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Even horror of Sandy Hook not enough to bring about sensible gun regulation

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War weary.

That's what Obama said America was, when he was rebuked in his effort to use military force to stop Syria from massacring its own civilians using chemical weapons.

But apparently America is not weary enough of children being massacred in their schools, on the playground, in their places of worship, in parks, in their homes, on their streets.

Not weary enough of innocent teenagers murdered as they watch a movie or go to a shopping mall.

Not weary enough....

More people are killed each month by gun violence than were killed on September 11, 2001, yet that was enough to invade two countries, unleash "shock and awe" that has snuffed out the lives of tens of thousands of people, maimed countless more and displaced millions.

More people are killed each year at the barrel of a gun than the total of all the soldiers who have died fighting in a decade of war in Iraq and Afghanistan.

In fact, more people have been killed in the year just since Adam Lanza unleashed a spray of bullets and within 7 minutes took the lives of 26 Sandy Hook elementary school children and their educators, than have died fighting in the War on Terror.

War weary.

But not weary enough to stop the senseless, endless killing because it is just so easy for abusers and psychotics to get their hands on weapons of mass destruction.

More than 30,000 have been victims of gun violence since Newtown.

In the year since Sandy Hook, nearly 200 children have been killed by guns, "spread across 43 states, from inner cities to tiny rural towns," Mark Follman reported in Mother Jones: Among them, 60 who died at the hands of their own parents, 50 of them in homicides; the average age was 6 years old; the greatest number, 92, were from the South.

In the year since Newtown, there have been at least 16 mass shootings, including the US Navy Yard in Washington (13 dead), just blocks from the Capitol. But those people were middle aged, and not nearly as sympathetic as six year olds. There was the murder of a TSA officer but he was an immigrant and a federal worker, so not much sympathy there. There was that shooting spree of police officers in California, but that was like made-for-TV drama rather than the pulls-at-your-heartstrings variety, and clearly not sufficient to move Congress to take action.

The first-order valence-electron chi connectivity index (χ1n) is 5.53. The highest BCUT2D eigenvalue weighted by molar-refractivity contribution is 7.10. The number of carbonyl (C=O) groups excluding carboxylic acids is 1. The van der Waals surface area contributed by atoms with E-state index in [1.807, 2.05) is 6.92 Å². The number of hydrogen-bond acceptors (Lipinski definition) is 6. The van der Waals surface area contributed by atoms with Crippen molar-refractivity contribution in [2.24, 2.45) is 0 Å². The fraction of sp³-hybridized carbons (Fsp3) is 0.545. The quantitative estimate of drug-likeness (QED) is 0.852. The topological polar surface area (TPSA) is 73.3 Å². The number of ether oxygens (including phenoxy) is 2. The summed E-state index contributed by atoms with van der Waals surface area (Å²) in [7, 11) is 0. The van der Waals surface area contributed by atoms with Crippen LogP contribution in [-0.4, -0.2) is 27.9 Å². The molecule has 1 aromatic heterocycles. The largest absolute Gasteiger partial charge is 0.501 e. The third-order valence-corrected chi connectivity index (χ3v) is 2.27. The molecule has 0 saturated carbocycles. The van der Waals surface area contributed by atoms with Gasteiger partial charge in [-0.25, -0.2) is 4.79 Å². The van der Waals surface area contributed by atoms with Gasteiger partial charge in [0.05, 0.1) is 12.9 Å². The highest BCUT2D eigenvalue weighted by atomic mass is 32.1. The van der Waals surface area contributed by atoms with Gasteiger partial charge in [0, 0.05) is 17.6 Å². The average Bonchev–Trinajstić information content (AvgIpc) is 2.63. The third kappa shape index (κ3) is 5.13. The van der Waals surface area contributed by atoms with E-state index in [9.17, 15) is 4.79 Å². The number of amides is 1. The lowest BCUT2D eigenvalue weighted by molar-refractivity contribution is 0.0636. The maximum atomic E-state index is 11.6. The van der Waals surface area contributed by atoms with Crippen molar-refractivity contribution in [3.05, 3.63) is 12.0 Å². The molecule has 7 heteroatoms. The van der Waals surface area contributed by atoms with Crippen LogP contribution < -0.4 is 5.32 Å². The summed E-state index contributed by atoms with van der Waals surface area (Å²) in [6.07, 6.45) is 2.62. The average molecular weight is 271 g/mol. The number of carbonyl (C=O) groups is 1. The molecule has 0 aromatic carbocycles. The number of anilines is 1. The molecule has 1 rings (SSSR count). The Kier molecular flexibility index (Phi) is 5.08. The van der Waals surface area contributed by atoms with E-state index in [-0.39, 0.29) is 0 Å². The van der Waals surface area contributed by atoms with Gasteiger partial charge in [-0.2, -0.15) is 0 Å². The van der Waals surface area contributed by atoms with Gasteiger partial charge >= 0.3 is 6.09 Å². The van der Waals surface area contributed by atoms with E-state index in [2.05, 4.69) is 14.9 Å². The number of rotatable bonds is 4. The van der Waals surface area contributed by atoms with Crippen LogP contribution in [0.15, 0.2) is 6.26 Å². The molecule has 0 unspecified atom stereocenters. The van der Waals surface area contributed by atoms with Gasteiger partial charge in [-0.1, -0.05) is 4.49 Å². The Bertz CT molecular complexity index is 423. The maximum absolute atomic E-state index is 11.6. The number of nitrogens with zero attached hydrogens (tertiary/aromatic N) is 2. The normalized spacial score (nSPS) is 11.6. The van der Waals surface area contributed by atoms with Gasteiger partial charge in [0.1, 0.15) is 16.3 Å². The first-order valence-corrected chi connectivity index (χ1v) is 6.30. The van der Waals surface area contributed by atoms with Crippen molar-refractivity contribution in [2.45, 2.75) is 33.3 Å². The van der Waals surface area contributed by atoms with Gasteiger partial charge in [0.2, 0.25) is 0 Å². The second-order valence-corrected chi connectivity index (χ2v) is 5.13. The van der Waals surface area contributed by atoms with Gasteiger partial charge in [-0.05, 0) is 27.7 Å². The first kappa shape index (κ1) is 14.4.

At least half of these mass murders happened in gun-loving states - you know, where guns are so plentiful it basically disproves the contention of the Oath Keepers and NRA that "the best defense against a bad guy with a gun is a good guy with a gun." These include Hialeah, Fla. (7 dead including the gunmen, Pedro Vargas who went on a shooting spree in his apartment complex); Crab Orchard, Tenn (4 dead, a woman and 3 teenagers); Oklahoma City, Ok (4 dead); Dallas (4 dead); Tulsa, Ok (4 dead), Clarksburg, WV (4 dead).

In the year since Newtown evoked such a passionate outcry, there have been 24 school shootings in America - an average of one every two weeks, Brandy Zadrozny reported in the Daily Beast.

"Two thirds of these shootings took place on high school and college campuses. The remainder took place in middle schools or elementary schools, like the one in which Adam Lanza killed 20 students, six adults, and then himself a year ago this week. The shootings occurred in 15 states across the country, with the highest concentration in Florida (five) and Georgia (three)."

No, make that 25: just a day before the Newtown one-year anniversary, a student shot up his Arapahoe high school near Denver, Colorado, wounding two students and killing himself. The school is just 8 miles from Colombine, a school made notorious when two students murdered 12 other students and one teacher.

After Columbine, school districts rushed to spent a fortune of their scarce resources on security efforts to "harden" their school buildings. But these were two of their own students; clearly the problem wasn't keeping out an intruder but making it less ridiculously easy for a teenager to acquire lethal weapons; the 18-year old shooter at Arapahoe High School purchased his rifle legally.

And in the focus on the dead, the fact that in a typical year 100,000 people are injured by gun violence - perhaps for the rest of their lives - is ignored; 7500 children were sent to the hospital with gunshot wounds this year. What is the cost to the economy from addressing those injuries and in the loss to society by the stolen human potential?